What the SSPX Reconciliation Means – and Doesn’t Print
By David G. Bonagura, Jr.   
Sunday, 10 June 2012

Few things make Catholics forget the precept of charity more than discussion of the Society of St. Pius X (SSPX), the traditionalist group of bishops and priests who, due to their opposition to the Second Vatican Council and the ensuing ecclesial turmoil, remain outside the Church’s canonical structure.

Pope Benedict, having played the leading role at the Vatican to restore the SSPX to juridical communion for a quarter century, has made reconciliation with the group a priority of his pontificate. By all accounts, a formal announcement of official recognition for the SSPX is close at hand.

Reconciliation with the SSPX will rank among the great achievements of Benedict’s pontificate with lasting implications for the Church. But in the hysteria that will certainly follow a formal announcement, what is truly important will likely be lost in the Church’s internal partisan politics.

On the right, some traditionalist Catholics will jubilantly declare victory: modernist Rome has returned to its senses by endorsing the true remnant of the faith. On the left, where dinner with Martin Luther is preferable to sharing a Church with SSPX leader Bernard Fellay, some will accuse Benedict of undermining – or undoing – the reforms of Vatican II. Both of these perspectives are false.

Before considering what reconciliation means, it is worth assessing what it does not mean.

First, Benedict is not rolling back Vatican II; his entire pontificate is devoted to advancing it (more on this below). In fact, as I wrote when Benedict remitted the excommunications of the four SSPX bishops, the pope is beating partisan Catholic progressives at their own game: he is making a concrete gesture toward the reunion of all Christians, just as Vatican II called for in Unitatis Redintegratio (a document challenged by the SSPX, in a double irony). What is being undone is not the Council, but the ideology of its false “spirit.”

Second, more clever commentators may play the gender card: the retrograde Vatican is accepting a group of conservative bishops and priests back into the Church as it simultaneously launches an attack on the defenseless nuns of the Leadership Conference of Women Religious (LCWR). No such dichotomy or misogynistic power play exists: Benedict is working to bring both wayward groups – the SSPX de iure, the LCWR de facto – back into full communion with the Church; their differing statuses simply mean differing approaches to reunion.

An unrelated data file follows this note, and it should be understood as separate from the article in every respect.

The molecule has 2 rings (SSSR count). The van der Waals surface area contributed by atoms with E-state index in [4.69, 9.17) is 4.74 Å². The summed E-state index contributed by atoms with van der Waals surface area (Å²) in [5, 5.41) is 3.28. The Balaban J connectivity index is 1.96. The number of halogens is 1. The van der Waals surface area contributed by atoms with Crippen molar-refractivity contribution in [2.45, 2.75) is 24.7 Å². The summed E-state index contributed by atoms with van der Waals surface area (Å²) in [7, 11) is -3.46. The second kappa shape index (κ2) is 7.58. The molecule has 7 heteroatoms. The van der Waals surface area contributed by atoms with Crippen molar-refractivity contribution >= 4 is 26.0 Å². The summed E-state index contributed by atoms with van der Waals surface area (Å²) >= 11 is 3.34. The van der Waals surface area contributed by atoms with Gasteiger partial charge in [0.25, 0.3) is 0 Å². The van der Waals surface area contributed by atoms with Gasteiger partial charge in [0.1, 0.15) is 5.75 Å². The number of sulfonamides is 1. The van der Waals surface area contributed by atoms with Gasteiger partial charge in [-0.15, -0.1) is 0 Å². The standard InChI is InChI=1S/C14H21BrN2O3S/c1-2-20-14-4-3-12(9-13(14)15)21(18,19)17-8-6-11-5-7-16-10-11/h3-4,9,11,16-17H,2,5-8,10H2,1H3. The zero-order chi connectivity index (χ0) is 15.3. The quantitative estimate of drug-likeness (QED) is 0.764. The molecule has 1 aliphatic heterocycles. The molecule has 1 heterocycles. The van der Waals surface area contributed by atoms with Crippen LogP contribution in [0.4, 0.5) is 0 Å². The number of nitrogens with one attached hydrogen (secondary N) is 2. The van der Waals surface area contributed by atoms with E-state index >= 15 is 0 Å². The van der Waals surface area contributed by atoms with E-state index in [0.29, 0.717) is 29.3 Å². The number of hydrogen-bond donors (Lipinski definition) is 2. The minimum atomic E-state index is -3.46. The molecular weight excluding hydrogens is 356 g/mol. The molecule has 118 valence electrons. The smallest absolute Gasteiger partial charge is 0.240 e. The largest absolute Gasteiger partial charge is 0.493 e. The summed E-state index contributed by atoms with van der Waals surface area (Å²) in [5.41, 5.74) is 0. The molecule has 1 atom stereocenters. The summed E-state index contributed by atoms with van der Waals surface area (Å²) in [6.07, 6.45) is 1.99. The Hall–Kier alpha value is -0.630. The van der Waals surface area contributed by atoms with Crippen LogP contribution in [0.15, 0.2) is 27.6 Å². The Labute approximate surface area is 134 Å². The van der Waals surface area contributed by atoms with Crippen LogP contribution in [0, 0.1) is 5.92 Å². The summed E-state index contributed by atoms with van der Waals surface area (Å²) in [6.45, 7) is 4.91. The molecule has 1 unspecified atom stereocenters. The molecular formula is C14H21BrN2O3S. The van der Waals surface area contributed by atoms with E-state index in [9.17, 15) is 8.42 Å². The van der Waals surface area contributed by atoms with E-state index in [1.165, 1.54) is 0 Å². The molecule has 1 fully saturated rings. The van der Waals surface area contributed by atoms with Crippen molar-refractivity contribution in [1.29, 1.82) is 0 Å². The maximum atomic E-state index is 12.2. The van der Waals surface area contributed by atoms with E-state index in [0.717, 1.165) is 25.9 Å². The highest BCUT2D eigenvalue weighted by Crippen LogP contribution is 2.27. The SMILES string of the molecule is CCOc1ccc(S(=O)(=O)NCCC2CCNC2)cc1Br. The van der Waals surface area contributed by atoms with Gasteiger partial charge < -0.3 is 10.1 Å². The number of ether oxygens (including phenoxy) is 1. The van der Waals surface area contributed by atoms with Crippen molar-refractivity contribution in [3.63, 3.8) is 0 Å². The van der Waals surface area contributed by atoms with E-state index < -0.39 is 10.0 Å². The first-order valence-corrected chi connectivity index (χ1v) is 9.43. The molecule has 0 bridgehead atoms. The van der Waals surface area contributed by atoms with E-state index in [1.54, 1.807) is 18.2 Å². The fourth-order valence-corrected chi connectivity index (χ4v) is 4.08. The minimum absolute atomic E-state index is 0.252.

Partners in the New Evangelization?

Third, the reconciliation of the SSPX does not mean the “vindication of Tradition” in the way the Society and its supporters understand it: that traditional worship and piety will be restored as the most legitimate expression of the faith. Traditional Catholic theology and practice has already been enjoying a small but vitalizing renaissance throughout the world in religious communities, parishes, and schools who have remained loyal to the pope. A reconciled SSPX will surely add to this growth and vigor; it will not create it anew or give it a lofty status.

What, then, does reconciliation with the SSPX really mean?

First, the “Doctrinal Preamble,” the still secret statement of doctrinal belief that the SSPX must accept for reconciliation, will likely declare – in the most official and authoritative capacity to date – that the entirety of Vatican II must be read and interpreted in light of Tradition. If this is so, then it will not only shape the Society’s future discourse about Vatican II, but also that of the advocates of the “spirit of Vatican II.”

The practitioners of “a hermeneutic of discontinuity and rupture” will not go away quietly, but such a declaration will remove their remaining credibility among their readers and students.

Second, as mentioned, the SSPX in full communion with the Roman Pontiff will invigorate traditional Catholic practice and worship, which in turn will contribute to rebuilding Catholic identity in places where it has collapsed. By many accounts Mass attendance at the Society’s chapels in France has grown while regular churches have emptied almost completely.

With the graces that follow from full communion with Rome – and without the invective that has characterized much of the Society’s rhetoric against Rome – the SSPX may become a key player in the New Evangelization, and the Church at large should welcome its contribution.

Third, the reconciliation speaks volumes about the nature of Benedict’s pontificate and the character of Benedict the man. From his lunch at Castel Gandolfo with Bishop Fellay in the first summer of his pontificate, to the lifting of the excommunications in 2009, to the formal discussions with SSPX theologians in the CDF, Benedict, despite the many contrary voices in the Curia, is personally making reconciliation a reality, at his speed and on his terms.

As Bishop Fellay himself wrote, “The pope has told us that the concern for fixing our situation for the good of the Church was at the heart of his pontificate, and likewise that he was aware that for him and for us it would have been easier to maintain the status quo.” Benedict, a true shepherd, is more than willing to lay down his life and his reputation for the good of his flock.

A number of questions concerning the Society’s status – its future organization, the possibility of a breakaway group that rejects reconciliation – awaits the formal announcement. But when the time comes, it is Benedict himself, not the Church’s warring factions or the secular media, who will provide the proper interpretive lens for this incredible feat.

David G. Bonagura, Jr. is an adjunct professor of theology at the Seminary of the Immaculate Conception, Huntington, NY.
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